Charlie Manuel is an unusually difficult manager to try to depict and evaluate. Well, all managers are tough to evaluate. That’s why sabermetrics usually steers clear of trying to do so. We’re better at analyzing hitters or pitchers or even fielders because it’s easier to get concrete data on their performances. Evaluating physical performances isn’t so difficult.
But a manager? Well, it’s impossible to evaluate managers perfectly. However, imperfection isn’t a synonym for useless. That was a key belief I had when I wrote my book, Evaluating Baseball’s Managers, 1876-2008. And I came up with a few tools and techniques for trying to understand managers in it that someone must’ve thought worked well, because it won the Sporting News-SABR Award for outstanding baseball research.
I covered 89 managers in that book, but Charlie Manuel wasn’t one of them, in part because he hadn’t been on the job very long. But he now has a decade of managing under his belt, so let’s look at him.
The first thing to note is that Manuel really is an unusually difficult manager to get at. He’s been particularly blessed in his career to have an enormous amount of talent at his disposal. You can fill an All-Star team or two with men who played under Manuel.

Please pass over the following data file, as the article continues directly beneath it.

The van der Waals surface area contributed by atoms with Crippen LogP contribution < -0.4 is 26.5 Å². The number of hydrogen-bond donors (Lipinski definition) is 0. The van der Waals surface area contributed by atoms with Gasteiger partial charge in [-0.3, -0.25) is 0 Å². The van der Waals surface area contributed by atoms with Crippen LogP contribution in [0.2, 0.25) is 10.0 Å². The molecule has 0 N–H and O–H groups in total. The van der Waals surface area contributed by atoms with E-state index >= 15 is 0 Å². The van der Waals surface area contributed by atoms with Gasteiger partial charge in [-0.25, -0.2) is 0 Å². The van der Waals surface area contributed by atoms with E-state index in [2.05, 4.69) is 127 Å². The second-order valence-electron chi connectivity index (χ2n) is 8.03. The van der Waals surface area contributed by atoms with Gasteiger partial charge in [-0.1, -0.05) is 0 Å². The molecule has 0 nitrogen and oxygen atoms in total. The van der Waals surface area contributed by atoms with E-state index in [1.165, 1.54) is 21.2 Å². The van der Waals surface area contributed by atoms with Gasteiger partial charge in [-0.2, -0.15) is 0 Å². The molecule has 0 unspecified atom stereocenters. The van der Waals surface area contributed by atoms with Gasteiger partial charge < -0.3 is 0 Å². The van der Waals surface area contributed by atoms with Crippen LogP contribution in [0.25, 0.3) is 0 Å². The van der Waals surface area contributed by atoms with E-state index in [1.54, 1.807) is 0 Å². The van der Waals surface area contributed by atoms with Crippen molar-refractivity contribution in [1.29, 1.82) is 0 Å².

He’s overseen Roberto Alomar, Jim Thome, Manny Ramirez, Kenny Lofton, Ellis Burks, David Justice, Bartolo Colon, C.C. Sabathia, Chuck Finley, Travis Fryman, Milton Bradley, Juan Gonzalez, Steve Karsay, and Bob Wickman. Not bad, eh? Yeah, well that’s just what he had in his two-and-a-half years in Cleveland.
In his much longer Philadelphia tenure, he’s managed Chase Utley, Jimmy Rollins, Ryan Howard, Jayson Werth, Shane Victorino, Raul Ibanez, Pat Burrell, Bobby Abreu, Placido Polanco, Mike Lieberthal, Kenny Lofton (again), Roy Halladay, Cliff Lee, Roy Oswalt, Jaime Moyer, Cole Hamels, Brett Myers, Brad Lidge, and Billy Wagner, among others.
Look, all managers have some talent. All managers have some All-Stars. But few managers have that much talent at their disposal. Take Bill McKechnie, for instance. He’s a Hall of Fame manager who won pennants with three different clubs in 25 seasons and over 3,500 games on the job. But a McKechnie All-Star team wouldn’t have a chance against Manuel’s squad. Not only are there a lot of big names listed above, but a heckuva lot of them were in their prime under Manuel.